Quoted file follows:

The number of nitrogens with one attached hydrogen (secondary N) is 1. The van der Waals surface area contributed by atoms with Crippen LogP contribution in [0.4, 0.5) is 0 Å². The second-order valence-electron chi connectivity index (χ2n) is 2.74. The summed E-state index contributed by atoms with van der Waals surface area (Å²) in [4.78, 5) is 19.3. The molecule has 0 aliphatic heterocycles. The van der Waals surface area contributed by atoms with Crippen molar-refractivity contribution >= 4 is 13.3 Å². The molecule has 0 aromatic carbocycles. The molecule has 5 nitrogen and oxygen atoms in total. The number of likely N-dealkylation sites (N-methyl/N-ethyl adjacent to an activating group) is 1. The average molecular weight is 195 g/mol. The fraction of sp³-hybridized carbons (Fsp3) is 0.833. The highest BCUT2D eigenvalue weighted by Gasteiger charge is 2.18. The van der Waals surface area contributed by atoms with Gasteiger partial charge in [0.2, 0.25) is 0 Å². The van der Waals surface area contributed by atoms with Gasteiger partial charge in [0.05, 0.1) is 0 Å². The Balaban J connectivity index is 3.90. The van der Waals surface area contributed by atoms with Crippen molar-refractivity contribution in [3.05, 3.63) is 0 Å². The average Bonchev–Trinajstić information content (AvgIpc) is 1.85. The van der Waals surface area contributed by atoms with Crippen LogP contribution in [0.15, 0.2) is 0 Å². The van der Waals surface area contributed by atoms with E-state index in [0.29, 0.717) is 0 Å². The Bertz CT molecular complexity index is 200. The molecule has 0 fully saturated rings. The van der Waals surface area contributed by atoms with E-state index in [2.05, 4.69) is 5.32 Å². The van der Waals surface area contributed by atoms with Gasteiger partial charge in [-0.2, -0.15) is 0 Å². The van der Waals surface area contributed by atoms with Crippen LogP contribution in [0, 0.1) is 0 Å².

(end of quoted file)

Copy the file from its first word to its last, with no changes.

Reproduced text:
The number of nitrogens with one attached hydrogen (secondary N) is 1. The van der Waals surface area contributed by atoms with Crippen LogP contribution in [0.4, 0.5) is 0 Å². The second-order valence-electron chi connectivity index (χ2n) is 2.74. The summed E-state index contributed by atoms with van der Waals surface area (Å²) in [4.78, 5) is 19.3. The molecule has 0 aliphatic heterocycles. The van der Waals surface area contributed by atoms with Crippen molar-refractivity contribution >= 4 is 13.3 Å². The molecule has 0 aromatic carbocycles. The molecule has 5 nitrogen and oxygen atoms in total. The number of likely N-dealkylation sites (N-methyl/N-ethyl adjacent to an activating group) is 1. The average molecular weight is 195 g/mol. The fraction of sp³-hybridized carbons (Fsp3) is 0.833. The highest BCUT2D eigenvalue weighted by Gasteiger charge is 2.18. The van der Waals surface area contributed by atoms with Gasteiger partial charge in [0.2, 0.25) is 0 Å². The van der Waals surface area contributed by atoms with Gasteiger partial charge in [0.05, 0.1) is 0 Å². The Balaban J connectivity index is 3.90. The van der Waals surface area contributed by atoms with Crippen molar-refractivity contribution in [3.05, 3.63) is 0 Å². The average Bonchev–Trinajstić information content (AvgIpc) is 1.85. The van der Waals surface area contributed by atoms with Crippen LogP contribution in [0.15, 0.2) is 0 Å². The van der Waals surface area contributed by atoms with E-state index in [0.29, 0.717) is 0 Å². The Bertz CT molecular complexity index is 200. The molecule has 0 fully saturated rings. The van der Waals surface area contributed by atoms with E-state index in [2.05, 4.69) is 5.32 Å². The van der Waals surface area contributed by atoms with Gasteiger partial charge in [-0.2, -0.15) is 0 Å². The van der Waals surface area contributed by atoms with Crippen LogP contribution in [0, 0.1) is 0 Å².